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NGB Chief: Guardsmen Are 'Driven' to Do Good

08-29-23 WR Hokanson Reno WEBSITE
08-29-23 WR Hokanson Reno WEBSITE
Washington Report

Gen. Daniel R. Hokanson, the chief of the National Guard Bureau, spoke about the importance of serving in the Guard during his recent address at the 145th General Conference & Exhibition in Reno, Nevada.

"There’s a calling inside of each and every one of us to really make a difference,” he said of Guardsmen Aug. 19.

Hokanson said that people are "driven by an internal force to do something good."

"We serve because, at the end of the day, someone has to stand up and do the right things for our families, for our communities, for our nation and for our world," Hokanson, a member of the Joint Chiefs of Staff, added. "This is why we must keep our promise to be 'Always Ready, Always There.'"

Hokanson also discussed ensuring that the Guard is prepared to perform its mission by having the necessary manpower and training in the Army Guard and the Air Guard, and by providing the needed health and dental care to Guardsmen.

In terms of the Army Guard, Hokanson announced that the component has accomplished its goal of achieving full operating capability for division alignment.

Since 2020, the Army Guard has worked with the Army, the division commands and the adjutants general to align existing subordinate elements under the component's eight division headquarters to increase readiness for large-scale combat operations and improve talent management.

For the Air Guard, Hokanson said that there is progress being made for the component's recapitalization efforts.

Per Hokanson, there are standalone fighter recapitalization bills in both the House and the Senate that could be included in the fiscal year 2024 National Defense Authorization Act.

"If so, there is a strong chance we will see language in the NDAA requiring the Air Force to maintain 25 fighter squadrons and produce a plan to recapitalize the Air National Guard’s air fleet," he stated.

Hokanson also addressed the ongoing issue of the Guard's health care and dental care.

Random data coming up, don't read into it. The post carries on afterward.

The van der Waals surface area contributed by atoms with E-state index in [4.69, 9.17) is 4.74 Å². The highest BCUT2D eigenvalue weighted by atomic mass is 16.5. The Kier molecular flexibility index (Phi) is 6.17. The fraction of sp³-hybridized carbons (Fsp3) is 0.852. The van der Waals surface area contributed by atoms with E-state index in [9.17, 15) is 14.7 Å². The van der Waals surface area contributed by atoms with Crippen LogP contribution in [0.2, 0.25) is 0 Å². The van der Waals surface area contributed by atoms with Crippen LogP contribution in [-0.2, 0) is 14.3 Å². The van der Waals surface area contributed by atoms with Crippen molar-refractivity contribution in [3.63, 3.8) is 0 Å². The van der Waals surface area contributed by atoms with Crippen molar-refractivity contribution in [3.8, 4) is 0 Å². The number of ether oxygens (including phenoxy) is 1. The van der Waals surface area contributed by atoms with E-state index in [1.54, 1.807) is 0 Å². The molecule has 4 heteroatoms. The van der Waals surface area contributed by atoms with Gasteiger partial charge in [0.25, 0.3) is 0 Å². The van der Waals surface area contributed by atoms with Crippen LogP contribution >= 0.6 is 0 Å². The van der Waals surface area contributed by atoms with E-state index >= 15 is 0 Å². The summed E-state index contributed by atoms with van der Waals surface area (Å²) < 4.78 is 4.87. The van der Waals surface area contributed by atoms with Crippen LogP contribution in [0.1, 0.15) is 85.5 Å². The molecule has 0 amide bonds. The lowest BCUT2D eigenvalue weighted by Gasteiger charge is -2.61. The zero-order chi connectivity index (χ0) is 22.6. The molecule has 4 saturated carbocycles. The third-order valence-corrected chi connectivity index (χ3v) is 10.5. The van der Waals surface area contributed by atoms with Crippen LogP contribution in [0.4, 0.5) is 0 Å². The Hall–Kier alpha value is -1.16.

According to Hokanson, 20% of the Joint Force doesn’t have access to health care.

In June, the House reintroduced the Healthcare for Our Troops Act. The legislation aims to give every Guardsman and Reservist access to zero-cost medical care.

The Dental Care for Our Troops Act, which was introduced in the House during the same month, would give National Guardsmen and Reservists access to no-cost dental care.

"Our Guardsmen need and deserve that coverage," Hokanson said.

Hokanson additionally addressed federal tuition assistance to help take some financial burdens off Guardsmen. Per Hokanson, education benefits make everyone better, and he wants to do everything he can to facilitate those opportunities for Guardsmen.

"To me, if the resources are available and it’s helping facilitate someone to get there, then we absolutely need to use it for that," he noted.

Currently, the Army Guard provides 100% tuition up to $250 per semester hour, for up to 16 semester hours annually.

This amount must not exceed $4,000 per fiscal year, a lifetime limit of 130 undergraduate semester hours or a lifetime limit of 39 graduate semester hours.

The benefit may be used with the Post-9/11 GI Bill or MGIB-Active Duty (AD) for the same course.

In contrast, the Air Guard has a tuition assistance program that offers 100% tuition and fees up to $250 per semester hour, which can't exceed $4,000 per fiscal year.

Hokanson additionally discussed the State Partnership Program, which celebrated its 30th anniversary in July, the importance of the Guard to communities nationwide and providing disaster relief.

— By Donald Lambert